We aren’t crusaders in any real sense. We don’t champion causes for or against much. We’re very lucky in that we have no food allergies severe enough to notice or deter us from foods we like. We eat vegetarian most of the time out of practicality rather than ideology.
However, if we were the crusader type, I know exactly what we’d go after: high fructose corn syrup.
Although there seems to be plenty of evidence that high fructose corn syrup (HFCS) may be detrimental to health, our main beef with it is that it’s completely unnecessary. As I understand it, food manufacturers began using it as a way to support corn growers, adding it to anything that needed sweetening, and a lot of things that don’t. As a result, Americans have been trained to expect, even crave, super-sweetening in our food!
Not only in our food—a quick check of product ingredient labels finds HFCS in almost everything we put in our mouths, from condiments to toothpastes.
At this point, anything not super sweetened tastes wrong to the American palate.
What’s the harm in that? Just look around at the waistlines in this country.
We, like most Americans, are a family of dedicated sweet tooths (sweet teeth?). Even so, we are slowly, continually weaning ourselves off of HFCS.
It started with toothpastes. I grew up in a family dedicated to one particular brand of popular toothpaste. At some point, Michelle talked me into trying a new, low sugar toothpaste, hoping to get us off the commercial stuff. The new toothpaste actually included directions for use, which specified that one new to the brand try it for about a week. The manufacturer stated pretty plainly that we would hate the taste of the toothpaste, but would soon become used to it.
This was true. Before long, the new toothpaste tasted and felt right, even though it was downright bitter compared to “normal” toothpaste.
I’ve used my old family brand a time or two since then, out of sheer desperation. It feels like I’m brushing my teeth with cake frosting!
I had an example of just how far we’d come earlier this week. This season’s birch tapping has finally yielded results. I have enough sap beyond our wine making needs that I reconstituted frozen juice in birch sap instead of water. The first time I did this, I followed the directions, and got a juice that we found cloyingly sweet. The next time, I “diluted” it with a fair amount more sap than the water called for. As a result, we had a drink that tasted like good fruit juice to us. I don’t know for sure, but I assume the reconstitution directions on the can were tailored to the American craving for super sweets.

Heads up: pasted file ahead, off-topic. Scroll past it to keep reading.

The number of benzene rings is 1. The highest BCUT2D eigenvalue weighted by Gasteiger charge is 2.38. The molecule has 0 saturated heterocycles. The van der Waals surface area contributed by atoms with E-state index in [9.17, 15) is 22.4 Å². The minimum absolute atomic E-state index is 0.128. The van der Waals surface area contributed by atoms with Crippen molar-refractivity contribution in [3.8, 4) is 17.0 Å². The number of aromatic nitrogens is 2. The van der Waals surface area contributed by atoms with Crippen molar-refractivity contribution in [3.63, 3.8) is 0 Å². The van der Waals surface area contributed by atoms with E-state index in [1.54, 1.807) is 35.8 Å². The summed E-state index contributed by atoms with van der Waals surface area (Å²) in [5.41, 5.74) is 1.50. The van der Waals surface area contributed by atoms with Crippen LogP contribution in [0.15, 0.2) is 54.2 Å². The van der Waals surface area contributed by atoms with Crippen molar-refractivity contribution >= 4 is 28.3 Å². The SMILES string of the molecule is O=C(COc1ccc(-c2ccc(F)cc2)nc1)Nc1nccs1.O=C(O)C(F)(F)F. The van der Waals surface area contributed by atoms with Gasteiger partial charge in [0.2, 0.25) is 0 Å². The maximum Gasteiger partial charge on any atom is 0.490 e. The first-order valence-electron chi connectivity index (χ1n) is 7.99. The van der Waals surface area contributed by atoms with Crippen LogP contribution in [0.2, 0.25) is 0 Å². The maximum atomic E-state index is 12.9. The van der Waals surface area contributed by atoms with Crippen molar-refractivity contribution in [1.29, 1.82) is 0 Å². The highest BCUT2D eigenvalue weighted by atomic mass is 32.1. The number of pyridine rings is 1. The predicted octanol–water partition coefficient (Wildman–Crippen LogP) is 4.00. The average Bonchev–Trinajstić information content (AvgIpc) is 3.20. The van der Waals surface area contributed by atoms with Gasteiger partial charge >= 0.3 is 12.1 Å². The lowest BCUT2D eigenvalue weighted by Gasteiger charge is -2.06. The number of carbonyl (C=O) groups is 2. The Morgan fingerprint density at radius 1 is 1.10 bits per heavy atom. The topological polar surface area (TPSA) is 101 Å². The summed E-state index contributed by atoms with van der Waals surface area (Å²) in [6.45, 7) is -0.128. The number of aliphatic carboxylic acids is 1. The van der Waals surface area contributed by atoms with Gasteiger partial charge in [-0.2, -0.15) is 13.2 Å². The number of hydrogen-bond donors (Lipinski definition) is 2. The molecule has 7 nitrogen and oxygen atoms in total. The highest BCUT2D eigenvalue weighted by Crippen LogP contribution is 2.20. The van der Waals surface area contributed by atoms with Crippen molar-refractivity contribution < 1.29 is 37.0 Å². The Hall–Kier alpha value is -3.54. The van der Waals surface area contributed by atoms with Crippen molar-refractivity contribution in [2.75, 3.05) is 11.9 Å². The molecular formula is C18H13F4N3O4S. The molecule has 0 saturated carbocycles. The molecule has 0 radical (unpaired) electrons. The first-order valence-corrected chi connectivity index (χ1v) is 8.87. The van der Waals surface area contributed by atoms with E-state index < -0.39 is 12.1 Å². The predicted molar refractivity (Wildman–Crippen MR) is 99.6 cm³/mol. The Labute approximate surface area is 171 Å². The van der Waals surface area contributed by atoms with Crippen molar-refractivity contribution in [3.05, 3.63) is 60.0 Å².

We don’t routinely examine food content labels to avoid HFCS, but when we find products that use less or none, we buy them, and stick to them faithfully when possible. We can’t change other peoples’ minds, but we can modify our own behavior when possible, or at least convenient.
I used to hope that the growing interest in biofuels might end the use of HFCS. Imagine if we had the sense to funnel that excess corn into fuel rather than over sweetening everything we eat! That, sadly, does not appear likely. Common sense rarely wins out over greed and complacency.
So, while we may not man the barricades against HFCS, we find that more natural levels of sweetness in our foods and consumable products make life sweet enough, without being too sweet.